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ACS researcher receives impressive honor

His article published last year in Annals of Epidemiology received the 2019 Award for Overall Best Paper

Let's hear it for Eric Jacobs, PhD, senior scientific director, Epidemiology Research (pictured here)!

The American College of Epidemiology (ACE) named an article he was the lead author on as the best overall paper of the year published in the journal Annals of Epidemiology. Co-authors, as he was quick to point out, include ACS epidemiologists Christina Newton, MSPH; Ying Wang, PhD; Peter Campbell, PhD; and Susan Gapstur, PhD; and Dana Flanders, MD, an epidemiologist from Emory University.

The award is given each year to recognize and support high-quality epidemiologic research published in the Annals of Epidemiology, which carefully reports and addresses questions of substantial public health or methodological significance.

The article by Eric and others - "Ghost-time bias from imperfect mortality ascertainment in aging cohorts" - describes a potential problem in many research studies that ACS epidemiologists identified while analyzing data from our Cancer Prevention Study II (CPS-II). (CPS-II is a large epidemiologic study of over a million men and women, followed since 1982, that has resulted in hundreds of scientific publications about the causes of cancer.)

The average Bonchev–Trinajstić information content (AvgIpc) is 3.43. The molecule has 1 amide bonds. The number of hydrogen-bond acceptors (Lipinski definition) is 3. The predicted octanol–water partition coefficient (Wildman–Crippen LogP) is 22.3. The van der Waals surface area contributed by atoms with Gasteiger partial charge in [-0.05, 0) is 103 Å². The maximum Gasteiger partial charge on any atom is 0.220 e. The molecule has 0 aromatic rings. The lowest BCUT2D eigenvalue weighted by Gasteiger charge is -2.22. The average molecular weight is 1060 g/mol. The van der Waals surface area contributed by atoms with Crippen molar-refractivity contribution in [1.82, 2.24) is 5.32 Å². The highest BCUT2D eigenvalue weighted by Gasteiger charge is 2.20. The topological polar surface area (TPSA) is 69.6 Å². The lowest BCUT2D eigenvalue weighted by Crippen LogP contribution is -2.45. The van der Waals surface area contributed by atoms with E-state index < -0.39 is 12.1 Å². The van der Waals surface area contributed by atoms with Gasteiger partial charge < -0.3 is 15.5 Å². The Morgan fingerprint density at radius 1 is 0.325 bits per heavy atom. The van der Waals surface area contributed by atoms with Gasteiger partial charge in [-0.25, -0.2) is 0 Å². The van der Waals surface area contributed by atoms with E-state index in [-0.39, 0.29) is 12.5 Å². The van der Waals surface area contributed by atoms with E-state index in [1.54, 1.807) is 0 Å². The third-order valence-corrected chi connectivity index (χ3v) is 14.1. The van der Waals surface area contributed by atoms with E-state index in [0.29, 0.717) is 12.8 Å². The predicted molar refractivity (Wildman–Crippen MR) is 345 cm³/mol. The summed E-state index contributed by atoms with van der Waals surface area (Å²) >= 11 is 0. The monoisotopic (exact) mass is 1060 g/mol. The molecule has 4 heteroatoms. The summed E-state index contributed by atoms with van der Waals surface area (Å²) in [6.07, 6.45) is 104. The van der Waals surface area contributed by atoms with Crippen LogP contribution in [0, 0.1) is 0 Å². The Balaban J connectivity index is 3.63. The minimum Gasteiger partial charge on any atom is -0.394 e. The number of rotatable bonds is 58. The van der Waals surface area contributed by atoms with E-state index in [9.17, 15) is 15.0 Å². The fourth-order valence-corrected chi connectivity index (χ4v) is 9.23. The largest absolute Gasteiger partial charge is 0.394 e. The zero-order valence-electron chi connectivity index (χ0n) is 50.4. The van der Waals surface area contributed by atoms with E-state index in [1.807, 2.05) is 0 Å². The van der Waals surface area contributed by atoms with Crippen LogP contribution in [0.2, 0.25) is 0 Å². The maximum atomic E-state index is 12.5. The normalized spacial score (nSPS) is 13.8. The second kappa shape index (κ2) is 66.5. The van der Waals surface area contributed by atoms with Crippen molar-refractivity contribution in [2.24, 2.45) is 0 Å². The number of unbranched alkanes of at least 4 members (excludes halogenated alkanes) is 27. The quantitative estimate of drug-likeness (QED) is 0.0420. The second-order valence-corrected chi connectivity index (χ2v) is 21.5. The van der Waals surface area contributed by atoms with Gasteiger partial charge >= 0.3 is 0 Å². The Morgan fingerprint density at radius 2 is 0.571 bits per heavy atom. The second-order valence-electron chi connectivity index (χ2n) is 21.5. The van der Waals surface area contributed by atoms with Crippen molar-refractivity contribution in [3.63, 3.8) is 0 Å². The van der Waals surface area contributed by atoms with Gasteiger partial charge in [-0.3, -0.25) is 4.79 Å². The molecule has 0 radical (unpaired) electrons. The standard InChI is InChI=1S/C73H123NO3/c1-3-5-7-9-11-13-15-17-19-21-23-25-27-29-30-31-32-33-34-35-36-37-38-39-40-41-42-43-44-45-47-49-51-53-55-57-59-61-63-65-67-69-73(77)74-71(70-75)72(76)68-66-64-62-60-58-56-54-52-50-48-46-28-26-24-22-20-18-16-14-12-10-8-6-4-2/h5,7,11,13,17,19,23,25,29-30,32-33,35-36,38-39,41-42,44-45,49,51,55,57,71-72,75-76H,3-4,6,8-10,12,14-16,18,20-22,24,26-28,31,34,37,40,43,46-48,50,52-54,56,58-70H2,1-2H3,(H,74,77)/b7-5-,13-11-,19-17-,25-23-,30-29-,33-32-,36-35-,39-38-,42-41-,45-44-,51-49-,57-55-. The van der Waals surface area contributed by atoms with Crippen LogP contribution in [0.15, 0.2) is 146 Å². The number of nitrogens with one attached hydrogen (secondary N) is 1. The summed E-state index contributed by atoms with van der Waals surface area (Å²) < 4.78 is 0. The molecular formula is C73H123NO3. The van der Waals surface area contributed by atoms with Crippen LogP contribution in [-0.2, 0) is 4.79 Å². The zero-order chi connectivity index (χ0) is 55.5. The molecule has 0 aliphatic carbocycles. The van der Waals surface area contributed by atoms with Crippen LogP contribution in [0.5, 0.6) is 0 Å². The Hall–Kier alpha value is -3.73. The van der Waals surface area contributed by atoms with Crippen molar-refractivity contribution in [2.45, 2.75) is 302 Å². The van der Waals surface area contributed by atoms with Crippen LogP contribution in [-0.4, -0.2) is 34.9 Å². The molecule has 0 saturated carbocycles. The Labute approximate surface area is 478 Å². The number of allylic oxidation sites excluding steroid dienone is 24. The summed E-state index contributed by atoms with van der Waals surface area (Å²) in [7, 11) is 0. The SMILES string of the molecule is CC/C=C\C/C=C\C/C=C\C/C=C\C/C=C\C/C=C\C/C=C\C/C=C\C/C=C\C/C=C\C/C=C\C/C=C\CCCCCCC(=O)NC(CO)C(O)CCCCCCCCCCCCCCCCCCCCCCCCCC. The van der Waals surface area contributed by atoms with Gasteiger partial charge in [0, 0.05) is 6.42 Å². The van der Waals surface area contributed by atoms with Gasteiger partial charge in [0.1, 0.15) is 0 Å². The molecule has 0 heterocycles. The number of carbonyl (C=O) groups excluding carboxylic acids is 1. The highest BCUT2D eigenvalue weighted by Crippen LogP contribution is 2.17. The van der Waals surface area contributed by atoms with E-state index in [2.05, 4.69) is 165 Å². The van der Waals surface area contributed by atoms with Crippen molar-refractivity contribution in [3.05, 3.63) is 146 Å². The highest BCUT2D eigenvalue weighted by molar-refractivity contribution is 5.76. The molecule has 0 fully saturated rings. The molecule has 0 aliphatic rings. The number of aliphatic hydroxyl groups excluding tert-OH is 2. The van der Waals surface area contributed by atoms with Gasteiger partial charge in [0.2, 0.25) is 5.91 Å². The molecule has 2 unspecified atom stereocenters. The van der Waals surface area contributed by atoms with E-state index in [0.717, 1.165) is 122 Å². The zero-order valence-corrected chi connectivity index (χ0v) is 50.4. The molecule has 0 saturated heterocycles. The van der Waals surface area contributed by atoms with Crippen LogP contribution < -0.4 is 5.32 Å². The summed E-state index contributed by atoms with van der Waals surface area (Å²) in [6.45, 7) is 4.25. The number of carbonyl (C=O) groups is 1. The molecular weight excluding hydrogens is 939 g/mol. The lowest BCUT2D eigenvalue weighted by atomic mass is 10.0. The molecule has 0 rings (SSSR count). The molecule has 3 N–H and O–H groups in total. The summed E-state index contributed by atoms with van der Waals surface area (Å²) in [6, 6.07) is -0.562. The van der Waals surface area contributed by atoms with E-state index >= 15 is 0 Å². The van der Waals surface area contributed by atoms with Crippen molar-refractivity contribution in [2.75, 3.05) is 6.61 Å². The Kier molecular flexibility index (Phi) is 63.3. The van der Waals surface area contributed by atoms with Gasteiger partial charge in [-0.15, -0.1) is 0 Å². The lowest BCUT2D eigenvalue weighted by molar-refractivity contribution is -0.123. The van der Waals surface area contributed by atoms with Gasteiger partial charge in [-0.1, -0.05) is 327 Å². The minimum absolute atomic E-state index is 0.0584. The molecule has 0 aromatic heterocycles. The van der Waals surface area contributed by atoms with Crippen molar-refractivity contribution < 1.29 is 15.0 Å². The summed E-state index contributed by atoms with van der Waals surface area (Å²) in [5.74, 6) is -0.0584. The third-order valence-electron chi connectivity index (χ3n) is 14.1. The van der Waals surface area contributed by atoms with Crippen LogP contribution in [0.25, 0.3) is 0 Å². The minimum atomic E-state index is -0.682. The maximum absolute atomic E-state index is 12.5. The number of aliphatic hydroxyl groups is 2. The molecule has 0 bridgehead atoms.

As explained by Eric, "In 2016, a team of ACS researchers was analyzing data from CPS-II to compare the influence of social isolation on death from cancer and other causes in black and white Americans. For the most part, social isolation was linked with higher death rates, as reported in a separate publication. However, the researchers noticed this was not true in a relatively small subgroup of participants, those who were aging into their late 90s or even 100s, a result they found suspicious. The researchers eventually identified the problem. While the vast majority of deaths in epidemiologic studies are correctly identified through computerized linkage with national death certificate data, a few participant deaths are inevitably missed, for example due to misreported Social Security numbers or the use of nicknames. These participants can live forever as “ghosts” in the researcher’s dataset and distort results among the very oldest participants in unexpected ways. The ghost-time bias paper presents simulations that show such distortion can happen under conditions that occur in many ageing study cohorts, and discusses ways for researchers to recognize and avoid it, thereby producing higher quality health research.”

Each year's award-winning paper is selected by a panel of judges from both the ACE Publications Committee and Annals of Epidemiology, underscoring the close affiliation of the College with the Journal. 

Congratulations to Eric, Christina, Ying, Peter, and Susan!


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